24. Kurt, that’s an interesting post, but the Lakers shouldnt have to double Shaq. The guy is easily guarded by the likes of Chuck Hayes and other undersized Centers. We shouldnt have to double because that leaves open guys cutting and open for layups and or jump shots. I’ve watched the Cavs play all season long and Shaq has struggled against teams with less than adequate centers.

  25. Prince wrote a song for the Minnesota Vikings called “Purple and Gold.” How dare he!

    http://www.myfoxtwincities.com/dpp/sports/prince-reveals-song-for-vikings-saints-game

  26. #25. Eric,
    Speaking to that point on defending Shaq, this is where the Lakers’ vaunted length (and body types of their bigs) is a hindrance. Shaq has always been bothered by players that are strong, but also have low centers’ of gravity. You mentioned Chuch Hayes (Kendrick Perkins is another guy that comes to my mind), but this goes all the way back to guys like Malik Rose giving Shaq issues in those Lakers/Spurs series earlier in the decade. The Lakers don’t have one of those types of players and instead have lanky, long athletic type players. They don’t have the strong base to battle Shaq for positioning (on defense). You see how this affects the Lakers’ bigs on offense as well as guys like Perkins, Hayes, etc can get underneath our guys and root them out of post by bodying them up. In a sense, it’s like the battle of offensive and defensive lineman in the NFL – the guys that get the lowest and utilize their strength will usually win that fight in the trenches.

    That’s not to say that our length isn’t an advantage in the big picture. But, against specific types of players it’s not as advantageous as it is against the majority of guys that we’ll face.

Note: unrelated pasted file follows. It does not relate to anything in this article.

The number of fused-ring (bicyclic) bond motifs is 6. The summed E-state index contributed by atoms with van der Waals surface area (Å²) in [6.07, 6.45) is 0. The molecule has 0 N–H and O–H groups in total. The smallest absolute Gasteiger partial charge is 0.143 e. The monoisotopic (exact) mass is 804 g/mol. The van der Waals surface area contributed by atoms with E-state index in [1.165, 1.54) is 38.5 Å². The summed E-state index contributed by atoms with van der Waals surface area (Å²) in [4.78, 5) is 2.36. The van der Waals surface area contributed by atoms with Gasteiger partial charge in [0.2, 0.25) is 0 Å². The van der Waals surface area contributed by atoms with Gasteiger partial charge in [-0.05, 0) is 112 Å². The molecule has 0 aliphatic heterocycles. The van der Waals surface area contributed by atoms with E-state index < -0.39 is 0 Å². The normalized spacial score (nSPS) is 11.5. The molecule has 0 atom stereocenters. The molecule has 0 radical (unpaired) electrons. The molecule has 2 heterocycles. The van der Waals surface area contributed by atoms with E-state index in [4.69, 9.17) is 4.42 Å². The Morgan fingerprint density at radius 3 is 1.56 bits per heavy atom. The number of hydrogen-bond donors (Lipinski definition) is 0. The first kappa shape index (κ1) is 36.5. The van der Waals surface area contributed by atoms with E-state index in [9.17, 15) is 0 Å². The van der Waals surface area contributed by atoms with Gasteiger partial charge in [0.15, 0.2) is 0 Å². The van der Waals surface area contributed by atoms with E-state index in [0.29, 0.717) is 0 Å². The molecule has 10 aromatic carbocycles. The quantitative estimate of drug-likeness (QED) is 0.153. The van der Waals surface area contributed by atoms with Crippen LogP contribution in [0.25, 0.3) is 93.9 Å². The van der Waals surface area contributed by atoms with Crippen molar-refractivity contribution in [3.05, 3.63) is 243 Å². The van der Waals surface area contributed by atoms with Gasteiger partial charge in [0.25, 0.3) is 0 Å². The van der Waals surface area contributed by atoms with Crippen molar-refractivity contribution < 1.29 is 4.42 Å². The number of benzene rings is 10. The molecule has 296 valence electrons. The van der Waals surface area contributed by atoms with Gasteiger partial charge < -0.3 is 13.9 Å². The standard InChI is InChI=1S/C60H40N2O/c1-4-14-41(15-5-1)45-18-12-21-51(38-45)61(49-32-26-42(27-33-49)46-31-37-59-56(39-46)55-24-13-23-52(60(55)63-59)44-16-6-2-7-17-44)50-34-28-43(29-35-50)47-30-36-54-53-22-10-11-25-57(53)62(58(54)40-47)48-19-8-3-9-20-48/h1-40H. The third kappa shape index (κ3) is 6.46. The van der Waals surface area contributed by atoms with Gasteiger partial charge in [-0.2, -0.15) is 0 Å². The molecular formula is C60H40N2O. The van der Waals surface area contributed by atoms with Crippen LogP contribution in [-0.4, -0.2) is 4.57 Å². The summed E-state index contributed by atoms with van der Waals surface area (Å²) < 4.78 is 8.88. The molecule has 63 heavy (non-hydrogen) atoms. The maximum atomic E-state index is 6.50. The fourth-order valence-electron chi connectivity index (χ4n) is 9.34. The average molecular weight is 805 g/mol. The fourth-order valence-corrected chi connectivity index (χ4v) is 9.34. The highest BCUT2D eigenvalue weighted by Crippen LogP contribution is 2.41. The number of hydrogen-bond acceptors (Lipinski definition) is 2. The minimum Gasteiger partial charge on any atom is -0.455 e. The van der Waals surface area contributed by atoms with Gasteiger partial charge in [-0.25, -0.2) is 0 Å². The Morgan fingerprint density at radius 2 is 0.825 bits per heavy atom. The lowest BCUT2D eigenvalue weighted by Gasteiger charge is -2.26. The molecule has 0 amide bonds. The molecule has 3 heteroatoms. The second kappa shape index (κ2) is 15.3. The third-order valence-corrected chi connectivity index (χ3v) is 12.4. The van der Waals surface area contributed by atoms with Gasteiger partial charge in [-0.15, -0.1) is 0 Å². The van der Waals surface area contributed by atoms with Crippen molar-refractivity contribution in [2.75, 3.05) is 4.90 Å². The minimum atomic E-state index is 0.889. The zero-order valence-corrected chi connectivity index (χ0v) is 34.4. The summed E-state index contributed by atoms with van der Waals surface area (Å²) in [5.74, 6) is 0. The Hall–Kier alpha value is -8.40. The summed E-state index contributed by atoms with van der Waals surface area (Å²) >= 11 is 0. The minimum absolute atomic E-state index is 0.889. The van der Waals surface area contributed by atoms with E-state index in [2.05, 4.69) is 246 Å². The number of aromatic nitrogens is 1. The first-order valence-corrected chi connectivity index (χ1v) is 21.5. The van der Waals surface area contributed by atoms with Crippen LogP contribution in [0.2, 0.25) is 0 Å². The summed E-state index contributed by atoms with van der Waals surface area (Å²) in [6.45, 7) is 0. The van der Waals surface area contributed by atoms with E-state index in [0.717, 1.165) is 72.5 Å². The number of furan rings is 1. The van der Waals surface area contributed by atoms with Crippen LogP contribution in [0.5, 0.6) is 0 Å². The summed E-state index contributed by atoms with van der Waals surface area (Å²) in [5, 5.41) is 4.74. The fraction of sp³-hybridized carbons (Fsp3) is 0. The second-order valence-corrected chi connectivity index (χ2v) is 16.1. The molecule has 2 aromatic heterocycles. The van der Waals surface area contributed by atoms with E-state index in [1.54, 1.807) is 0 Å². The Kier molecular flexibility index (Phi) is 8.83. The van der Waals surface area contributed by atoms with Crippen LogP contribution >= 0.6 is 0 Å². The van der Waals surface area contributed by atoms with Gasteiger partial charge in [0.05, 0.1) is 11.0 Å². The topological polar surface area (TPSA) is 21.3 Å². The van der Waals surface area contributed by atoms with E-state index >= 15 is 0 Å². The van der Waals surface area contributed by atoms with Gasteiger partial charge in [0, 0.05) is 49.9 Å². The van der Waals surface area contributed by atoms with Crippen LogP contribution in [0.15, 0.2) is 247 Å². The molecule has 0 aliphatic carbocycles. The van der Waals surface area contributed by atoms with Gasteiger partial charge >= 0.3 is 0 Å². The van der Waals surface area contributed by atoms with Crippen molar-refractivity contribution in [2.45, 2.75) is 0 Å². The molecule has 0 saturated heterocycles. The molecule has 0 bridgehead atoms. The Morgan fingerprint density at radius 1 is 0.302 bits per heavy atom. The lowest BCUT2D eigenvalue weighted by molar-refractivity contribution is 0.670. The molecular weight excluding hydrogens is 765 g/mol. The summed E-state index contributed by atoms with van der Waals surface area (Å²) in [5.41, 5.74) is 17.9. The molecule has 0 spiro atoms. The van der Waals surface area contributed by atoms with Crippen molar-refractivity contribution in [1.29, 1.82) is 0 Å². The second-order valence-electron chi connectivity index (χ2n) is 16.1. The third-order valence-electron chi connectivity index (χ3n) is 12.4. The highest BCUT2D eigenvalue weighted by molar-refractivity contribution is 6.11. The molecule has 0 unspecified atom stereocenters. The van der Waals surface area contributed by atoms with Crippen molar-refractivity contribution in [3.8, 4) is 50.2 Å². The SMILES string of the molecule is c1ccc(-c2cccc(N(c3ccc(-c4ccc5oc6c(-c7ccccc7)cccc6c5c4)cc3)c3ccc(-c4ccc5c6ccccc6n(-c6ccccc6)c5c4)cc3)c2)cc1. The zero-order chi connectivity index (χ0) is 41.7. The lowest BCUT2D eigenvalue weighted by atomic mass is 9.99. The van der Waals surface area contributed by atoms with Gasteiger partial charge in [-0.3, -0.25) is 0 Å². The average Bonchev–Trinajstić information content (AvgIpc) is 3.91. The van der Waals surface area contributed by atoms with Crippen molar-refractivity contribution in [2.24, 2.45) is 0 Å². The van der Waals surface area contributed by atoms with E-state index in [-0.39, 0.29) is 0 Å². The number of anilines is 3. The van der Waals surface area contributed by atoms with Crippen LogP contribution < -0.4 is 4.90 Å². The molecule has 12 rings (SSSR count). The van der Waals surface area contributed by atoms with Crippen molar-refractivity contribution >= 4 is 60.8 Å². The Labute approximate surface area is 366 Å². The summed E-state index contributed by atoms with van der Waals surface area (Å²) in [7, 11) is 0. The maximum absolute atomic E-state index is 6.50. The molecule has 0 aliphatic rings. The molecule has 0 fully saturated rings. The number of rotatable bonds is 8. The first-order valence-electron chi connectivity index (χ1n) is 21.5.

27. Let’s see how the Lakers fare against the Celtics, Nuggets and Spurs from this point on. It sure looks like the Cav’s front court is kryptonite for the Lakers bigs.

    Kobe shot way too much, but who else was stepping up?

  28. Eric, I completely agree with you. That’s the point I tried to make last night. Why are we the only team in the league with bigs who can’t guard shaq?! It’s not like the dude’s dropping 25 and 12 on the rest of the league anymore! He pretty much does nothing! Yes, he’s still a monster when it comes to shear size and strength, but his skill level has SEVERELY diminished. So why do we need to double him and leave their shooters wide open?! I think Cleveland is in like the top 3 in 3-pt. shooting percentage, so the last thing we want to do is leave their shooters wide open by doubling shaq. As I side, playing defense comes down to desire and will. It’s not as glorious as scoring 3o pts. in a game. I just don’t know if Bynum has that mentality on defense. So many times he just seems to care about the glory of scoring. I could be wrong, but that’s my impression of him.

  29. is there anyone here who still wants to defend Hollinger’s ridiculous power rankings?
    (I specifically ridicule today’s reversal of the top two spots!? If you look a little deeper, the games that dropped off the last ten (or 11) for Cleveland recently were their two wins over Atlanta.)

  30. Also, quick point about the Farmar half-court shots: the guy has made an inordinate number of quarter/half buzzer beaters from there. I’m not going to hate too much on that.

  31. 24) – The difference is the C’s were head and shoulders above the rest of the league that year. They dominated the regular season wire to wire. This Cavs team has looked good for about one month. Not to mention they are still very dependent on some aging players.

    My point is there is still no guarantee they will be there at the end. They still will have to deal with Boston and either Orlando or Atlanta in the playoffs. Those are not automatic series wins for Cleveland. We have to be careful about crowing them in January. Just like they were not as bad as everyone made them out to be when they struggled at the beginning of the season, they are not the ’96 Bulls now.

    The Lakers for all their struggles still have an easier path to the Finals. That doesn’t mean they will win. It just means there are a lot less chestnuts in their path when compared to Cleveland.

  32. It would be good to see more alley oops and dives to the rim